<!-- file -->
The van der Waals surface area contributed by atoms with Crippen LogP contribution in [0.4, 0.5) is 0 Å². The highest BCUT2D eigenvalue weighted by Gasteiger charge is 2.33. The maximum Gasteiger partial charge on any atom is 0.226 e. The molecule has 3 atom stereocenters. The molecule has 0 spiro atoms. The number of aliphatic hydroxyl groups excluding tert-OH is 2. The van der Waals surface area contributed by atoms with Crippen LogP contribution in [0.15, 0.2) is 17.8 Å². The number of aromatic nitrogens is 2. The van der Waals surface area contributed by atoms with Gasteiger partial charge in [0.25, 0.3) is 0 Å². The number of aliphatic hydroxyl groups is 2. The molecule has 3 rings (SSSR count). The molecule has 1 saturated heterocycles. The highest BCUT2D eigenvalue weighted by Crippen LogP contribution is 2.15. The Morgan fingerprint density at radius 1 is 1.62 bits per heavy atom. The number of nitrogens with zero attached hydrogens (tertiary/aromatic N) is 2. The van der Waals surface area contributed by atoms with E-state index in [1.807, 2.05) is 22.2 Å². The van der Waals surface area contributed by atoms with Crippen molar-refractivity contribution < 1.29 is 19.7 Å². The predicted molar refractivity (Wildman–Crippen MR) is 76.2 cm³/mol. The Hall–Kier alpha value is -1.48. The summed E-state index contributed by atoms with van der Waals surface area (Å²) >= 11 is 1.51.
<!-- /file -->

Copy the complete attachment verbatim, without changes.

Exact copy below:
The van der Waals surface area contributed by atoms with Crippen LogP contribution in [0.4, 0.5) is 0 Å². The highest BCUT2D eigenvalue weighted by Gasteiger charge is 2.33. The maximum Gasteiger partial charge on any atom is 0.226 e. The molecule has 3 atom stereocenters. The molecule has 0 spiro atoms. The number of aliphatic hydroxyl groups excluding tert-OH is 2. The van der Waals surface area contributed by atoms with Crippen LogP contribution in [0.15, 0.2) is 17.8 Å². The number of aromatic nitrogens is 2. The van der Waals surface area contributed by atoms with Gasteiger partial charge in [0.25, 0.3) is 0 Å². The number of aliphatic hydroxyl groups is 2. The molecule has 3 rings (SSSR count). The molecule has 1 saturated heterocycles. The highest BCUT2D eigenvalue weighted by Crippen LogP contribution is 2.15. The Morgan fingerprint density at radius 1 is 1.62 bits per heavy atom. The number of nitrogens with zero attached hydrogens (tertiary/aromatic N) is 2. The van der Waals surface area contributed by atoms with E-state index in [1.807, 2.05) is 22.2 Å². The van der Waals surface area contributed by atoms with Crippen molar-refractivity contribution < 1.29 is 19.7 Å². The predicted molar refractivity (Wildman–Crippen MR) is 76.2 cm³/mol. The Hall–Kier alpha value is -1.48. The summed E-state index contributed by atoms with van der Waals surface area (Å²) >= 11 is 1.51.